No Chinese Drywall Link in Deaths, CDC Says ~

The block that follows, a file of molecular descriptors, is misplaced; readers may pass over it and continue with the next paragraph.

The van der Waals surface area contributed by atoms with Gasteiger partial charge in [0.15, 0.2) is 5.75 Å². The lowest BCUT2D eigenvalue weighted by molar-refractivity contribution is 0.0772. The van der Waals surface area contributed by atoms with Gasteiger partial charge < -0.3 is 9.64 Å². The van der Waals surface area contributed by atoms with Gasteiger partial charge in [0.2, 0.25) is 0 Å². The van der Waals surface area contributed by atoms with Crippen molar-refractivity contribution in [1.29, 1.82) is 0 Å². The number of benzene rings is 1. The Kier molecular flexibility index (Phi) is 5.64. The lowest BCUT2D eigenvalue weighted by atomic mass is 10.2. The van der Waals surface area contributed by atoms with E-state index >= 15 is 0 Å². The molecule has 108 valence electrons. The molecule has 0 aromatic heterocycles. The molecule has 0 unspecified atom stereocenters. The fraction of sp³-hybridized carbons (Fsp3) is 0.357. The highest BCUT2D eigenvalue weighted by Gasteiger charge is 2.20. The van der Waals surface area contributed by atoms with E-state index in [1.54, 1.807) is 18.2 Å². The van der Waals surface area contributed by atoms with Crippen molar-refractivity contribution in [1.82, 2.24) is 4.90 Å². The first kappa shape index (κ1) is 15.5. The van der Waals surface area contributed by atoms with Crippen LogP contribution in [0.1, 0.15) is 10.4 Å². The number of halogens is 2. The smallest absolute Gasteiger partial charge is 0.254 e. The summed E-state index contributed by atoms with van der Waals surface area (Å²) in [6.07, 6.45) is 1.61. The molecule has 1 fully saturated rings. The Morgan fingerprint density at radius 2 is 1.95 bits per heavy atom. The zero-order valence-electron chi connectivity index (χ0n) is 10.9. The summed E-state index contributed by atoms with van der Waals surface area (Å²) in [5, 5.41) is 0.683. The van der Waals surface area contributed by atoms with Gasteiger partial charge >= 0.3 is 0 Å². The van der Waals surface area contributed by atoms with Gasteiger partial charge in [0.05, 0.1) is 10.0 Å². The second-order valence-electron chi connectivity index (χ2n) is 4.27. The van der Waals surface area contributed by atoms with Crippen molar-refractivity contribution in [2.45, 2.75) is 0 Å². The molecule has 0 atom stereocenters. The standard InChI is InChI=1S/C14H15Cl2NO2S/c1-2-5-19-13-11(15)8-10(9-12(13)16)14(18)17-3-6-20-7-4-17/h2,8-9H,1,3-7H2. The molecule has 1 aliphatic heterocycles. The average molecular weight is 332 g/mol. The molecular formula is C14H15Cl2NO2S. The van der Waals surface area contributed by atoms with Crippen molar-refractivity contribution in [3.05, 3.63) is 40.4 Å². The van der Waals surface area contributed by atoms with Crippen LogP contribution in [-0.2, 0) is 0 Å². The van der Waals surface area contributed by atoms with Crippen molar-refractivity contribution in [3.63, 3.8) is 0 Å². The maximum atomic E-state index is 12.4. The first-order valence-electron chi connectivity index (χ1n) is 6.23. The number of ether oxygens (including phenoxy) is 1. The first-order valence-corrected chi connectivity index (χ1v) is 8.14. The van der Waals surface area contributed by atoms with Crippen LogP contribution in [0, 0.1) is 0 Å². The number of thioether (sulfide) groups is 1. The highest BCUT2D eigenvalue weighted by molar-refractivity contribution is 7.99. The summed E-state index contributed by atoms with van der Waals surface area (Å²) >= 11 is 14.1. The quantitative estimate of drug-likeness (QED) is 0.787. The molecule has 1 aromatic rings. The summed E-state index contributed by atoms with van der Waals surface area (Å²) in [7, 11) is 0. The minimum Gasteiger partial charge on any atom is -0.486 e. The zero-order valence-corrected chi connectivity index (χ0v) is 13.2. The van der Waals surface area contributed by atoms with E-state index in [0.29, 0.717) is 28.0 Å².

The US Government's Centers for Disease Control and Prevention has investigated 11 deaths of individuals exposed to Chinese-made drywall in their homes, and reports that all the deaths were the result of other causes. The CDC summary report, Summary of State Health Department Reviews of Deaths Reported to and Investigated by the Consumer Product Safety Commission Related to Exposure to Imported Drywall, is posted on the website of the Consumer Products Safety Commission. In the judgments of the medical authorities who reviewed these cases, said the CDC, exposure to imported drywall was not believed to be a contributing factor to these 11 deaths. In every case, death was clearly the result of other factors, which the report spelled out. For example, in the five cases studied in Louisiana, All five decedents had multiple long-term, severe, preexisting chronic health conditions before their deaths. Four of the persons had heart disease in addition to such other severe illnesses as cancer, diabetes, and systemic lupus erythematosus; the fifth person had metastatic cancer and vascular-related diseases. The conclusion of the LDDHS review of medical records and other relevant information is that imported drywall was not a contributing factor in the deaths of these persons. However, this does not get Chinese drywall off the hook for other, less serious, symptomatic complaints, reports the New Orleans Times-Picayune ( No link between deaths, Chinese drywall, CDC says, by Associated Press). CPSC spokesman Scott Wolfson told reporters that hundreds, if not thousands of residents had reported symptoms such as nosebleed or respiratory irritation to the agency. With the drywall's corrosive effects on metal seen as its only significant issue, investors in the Newport News, Virginia, area have been moving in to buy up contaminated homes at lowball prices, remediating the homes and offering them for sale, reports the Virginian-Pilot ( More homes with Chinese drywall purchased by investors, by Josh Brown). One investor bought a Chinese drywall condo for $71,000 that its previous owner had paid $239,200 for, the paper reports. The investor, Matt Saunders of Simple Real Estate Solutions Inc., almost decided to replace the drywall but leave the existing wiring in place, he told the paper, because his electrician had told him that the wiring was still sound. However, Saunders reconsidered and decided to replace all the wiring anyway. Saunders told the paper, It's 100 percent fine. But the question is when a new buyer comes in, they're not going to be confident in the house.